While the mockumentary lacks focus, its stellar cast and humor make it a deft exploration on the joy (and despair) of the theater.
This piece was written during the 2023 WGA and SAG-AFTRA strikes. Without the labor of the writers and actors currently on strike, the movie being covered here wouldn’t exist.
For decades, the great American institution of summer camp has been fodder for cinema, and for good reason. A group of hormonal teenagers put together in an artificial environment is the perfect recipe for drama, with the gorgeous backdrop of the outdoors.
Movies about performing arts camps have the added bonus of fun musical performances and the idiosyncrasies of “artistic types.” Directors Molly Gordon and Nick Lieberman mine these tropes for Theater Camp, and while the results are mixed, it certainly has the right camp spirit.
Based on a short film created by Gordon, Lieberman, and stars Ben Platt and Noah Galvin, Theater Camp is a mockumentary that follows a summer at the performing arts camp AdirondACTS. Camp Director Joan Rubinsky (Amy Sedaris) has fallen into a strobe-light-induced coma while talent scouting a potential camper in a production of “Bye Bye Birdie.” Her son Troy (Jimmy Tatro) has taken over as camp director while Joan is hospitalized, but is more interested in being a “rise and grind” style hustler than helping campers find their muse.
Fortunately for the kids, AdirondACTS has a small but dedicated staff, including teachers Amos Klobuchar (Platt) and Diane-Rebecca (Gordon), who are writing a musical in honor of their incapacitated leader titled “Joan, Still.” However, their artistic vision is being stifled both by AdirondACTS’ dire financial situation as well as the fact that Amos and Diane-Rebecca haven’t actually written the musical yet.
The plot of Theater Camp is nothing new, and Gordon and Lieberman rely on some familiar tropes: an outsider taking ownership of a close-knit community; a cash-strapped camp vs. an upper-class one; and a ragtag group of misfits trying to put on a show despite difficult circumstances. You won’t see much of a fresh spin on anything story-wise, but there’s something comforting about revisiting a well-worn premise.
Where Theater Camp does shine is its colorful cast of characters. Amos and Rebecca-Diane make the perfect codependent “gay guy/straight girl” friendship. Platt plays Amos as self-important and harsh to the point of cruelty, yet his obvious desire to impact his campers’ performances keeps him from being unlikeable. Rebecca-Diane is more subservient and kind, but also convinced she can channel Joan’s (not yet dead) spirit. Most actors would be tongue-in-cheek when portraying Rebecca-Diane’s ersatz clairvoyance, but Gordon plays it completely straight to hilarious results. The pair also have a great chemistry, owed in part due to Platt and Gordon’s real life friendship.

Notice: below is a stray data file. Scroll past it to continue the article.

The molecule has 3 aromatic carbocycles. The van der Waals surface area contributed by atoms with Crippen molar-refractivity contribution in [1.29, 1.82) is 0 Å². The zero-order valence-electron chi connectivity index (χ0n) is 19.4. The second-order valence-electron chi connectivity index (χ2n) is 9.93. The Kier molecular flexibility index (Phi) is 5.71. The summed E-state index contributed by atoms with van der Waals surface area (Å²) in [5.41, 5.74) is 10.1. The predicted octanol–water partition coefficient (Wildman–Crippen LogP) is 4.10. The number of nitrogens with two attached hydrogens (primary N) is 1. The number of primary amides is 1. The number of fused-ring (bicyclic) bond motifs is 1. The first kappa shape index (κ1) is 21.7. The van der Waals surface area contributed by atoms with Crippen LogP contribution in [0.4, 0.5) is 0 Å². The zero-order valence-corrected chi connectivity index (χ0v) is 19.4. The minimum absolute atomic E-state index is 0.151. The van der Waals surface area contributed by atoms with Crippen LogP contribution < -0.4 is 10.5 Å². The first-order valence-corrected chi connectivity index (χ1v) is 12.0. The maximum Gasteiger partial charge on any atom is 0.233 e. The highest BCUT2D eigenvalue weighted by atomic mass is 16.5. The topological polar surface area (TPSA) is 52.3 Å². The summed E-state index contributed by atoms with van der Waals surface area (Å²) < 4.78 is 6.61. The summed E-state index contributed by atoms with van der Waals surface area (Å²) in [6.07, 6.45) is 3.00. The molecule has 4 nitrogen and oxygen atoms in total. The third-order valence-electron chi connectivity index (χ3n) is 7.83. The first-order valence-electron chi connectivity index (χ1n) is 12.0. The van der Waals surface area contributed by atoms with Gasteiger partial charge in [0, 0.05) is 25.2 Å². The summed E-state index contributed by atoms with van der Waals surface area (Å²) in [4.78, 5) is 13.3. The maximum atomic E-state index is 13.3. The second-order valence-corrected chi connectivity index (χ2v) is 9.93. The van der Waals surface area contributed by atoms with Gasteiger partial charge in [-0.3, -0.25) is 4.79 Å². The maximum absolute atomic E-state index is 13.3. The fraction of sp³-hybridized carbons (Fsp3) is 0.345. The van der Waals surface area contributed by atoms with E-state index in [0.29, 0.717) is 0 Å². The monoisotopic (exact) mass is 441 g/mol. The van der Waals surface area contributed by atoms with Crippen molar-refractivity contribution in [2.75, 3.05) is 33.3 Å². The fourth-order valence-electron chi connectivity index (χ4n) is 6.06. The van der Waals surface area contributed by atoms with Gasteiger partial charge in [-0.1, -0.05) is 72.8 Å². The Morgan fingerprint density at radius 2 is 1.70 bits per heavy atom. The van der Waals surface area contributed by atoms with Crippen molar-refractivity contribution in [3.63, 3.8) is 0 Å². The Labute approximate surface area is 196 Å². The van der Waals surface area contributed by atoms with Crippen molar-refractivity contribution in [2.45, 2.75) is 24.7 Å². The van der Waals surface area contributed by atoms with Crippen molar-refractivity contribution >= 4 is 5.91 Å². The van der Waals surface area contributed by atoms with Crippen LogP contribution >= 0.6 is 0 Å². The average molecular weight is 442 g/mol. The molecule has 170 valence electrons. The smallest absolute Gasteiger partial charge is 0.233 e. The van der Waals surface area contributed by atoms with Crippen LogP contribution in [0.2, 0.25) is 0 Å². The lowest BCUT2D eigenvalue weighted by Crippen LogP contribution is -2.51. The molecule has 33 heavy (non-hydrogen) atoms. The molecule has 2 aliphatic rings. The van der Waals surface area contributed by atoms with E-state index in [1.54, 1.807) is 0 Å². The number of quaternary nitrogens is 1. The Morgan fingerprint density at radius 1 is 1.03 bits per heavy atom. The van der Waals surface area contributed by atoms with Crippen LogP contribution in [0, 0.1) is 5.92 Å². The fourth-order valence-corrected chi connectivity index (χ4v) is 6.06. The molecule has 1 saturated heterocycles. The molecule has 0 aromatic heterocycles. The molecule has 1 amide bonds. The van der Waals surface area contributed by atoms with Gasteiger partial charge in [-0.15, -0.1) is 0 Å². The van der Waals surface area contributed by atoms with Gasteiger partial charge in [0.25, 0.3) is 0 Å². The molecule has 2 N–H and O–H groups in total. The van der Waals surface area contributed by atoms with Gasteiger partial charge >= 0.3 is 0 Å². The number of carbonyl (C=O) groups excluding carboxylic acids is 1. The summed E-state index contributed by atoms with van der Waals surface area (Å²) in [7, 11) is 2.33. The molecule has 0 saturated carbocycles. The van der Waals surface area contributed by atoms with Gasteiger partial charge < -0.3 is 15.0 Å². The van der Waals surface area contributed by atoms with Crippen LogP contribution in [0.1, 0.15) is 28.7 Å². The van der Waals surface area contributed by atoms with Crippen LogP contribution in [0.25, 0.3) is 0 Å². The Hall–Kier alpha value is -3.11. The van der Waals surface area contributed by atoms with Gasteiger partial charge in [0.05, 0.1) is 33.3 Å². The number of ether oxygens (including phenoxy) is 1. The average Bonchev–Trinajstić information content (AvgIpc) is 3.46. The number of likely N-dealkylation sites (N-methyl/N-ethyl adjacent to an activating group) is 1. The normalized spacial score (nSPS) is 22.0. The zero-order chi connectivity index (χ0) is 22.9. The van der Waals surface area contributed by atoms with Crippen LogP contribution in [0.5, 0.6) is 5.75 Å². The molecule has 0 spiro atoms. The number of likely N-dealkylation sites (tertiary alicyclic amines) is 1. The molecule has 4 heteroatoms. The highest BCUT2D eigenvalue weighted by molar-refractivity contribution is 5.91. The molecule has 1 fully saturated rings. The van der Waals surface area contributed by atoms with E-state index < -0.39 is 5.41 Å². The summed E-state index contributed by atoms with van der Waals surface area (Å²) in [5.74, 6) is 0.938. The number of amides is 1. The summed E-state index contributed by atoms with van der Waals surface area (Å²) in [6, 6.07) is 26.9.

Tatro is well within his comfort zone as the somewhat loveable meathead Troy. I couldn’t help but be reminded of Tatro’s American Vandal character Dylan Maxwell- if Dylan had a smidge more brains and tons more empathy. The rest of the counselors also have their charm, specifically underappreciated tech director Glenn Winthrop (Noah Galvin) who dreams of being on the stage instead of the sound booth, and teacher Janet Walch (Ayo Edebiri), who lied about everything on her resume.
While the results are mixed, it certainly has the right camp spirit.
While everyone shines in their roles, the cast sheet is perhaps a little too full. Any of the characters in Theater Camp could have been the film’s protagonist, but it doesn’t seem like the filmmakers wanted anyone to be in the background. As such, instead of an overarching plot, we’re given a patchwork quilt of subplots, and while each them is compelling, they never feel complete.
Fortunately, Theater Camp’s humor more than makes up for what it lacks in plot. I may love the theater, but you can’t deny that the acting subculture is full of absurdities. Whether its nonsensical acting advice (Amos tells a young camper to “embody having IBS”), adults trying to shoehorn kids into mature productions (one of the plays is “The Crucible Jr.”), or the self-seriousness of acting teachers (Amos forces a young actor to apologize to her scene partner when he discovers she’s using a tearstick), each joke is delivered with a dead-pan seriousness that uncovers how silly the thespian world can be.
But while the humor is the draw of Theater Camp, the young campers are its heart. While the story is focused on the adults, much of the runtime is spent watching the kids do their things. There are montages of kids singing, dancing, and practicing. We see the agony and ecstasy of finding- or not finding- your name on the casting sheet; the frustration and exhilaration of a young performer discovering their voice; and, of course, a finale with a spectacular musical number. It’s a joy to watch the campers just enjoy their experience, especially contrasted against the more jaded adults.
In many ways, Theater Camp is like a summer camp production. It’s flawed, sure, but there’s talent there. More than anything, it has an earnestness that makes the watch worth it.
Theater Camp is now playing in theaters.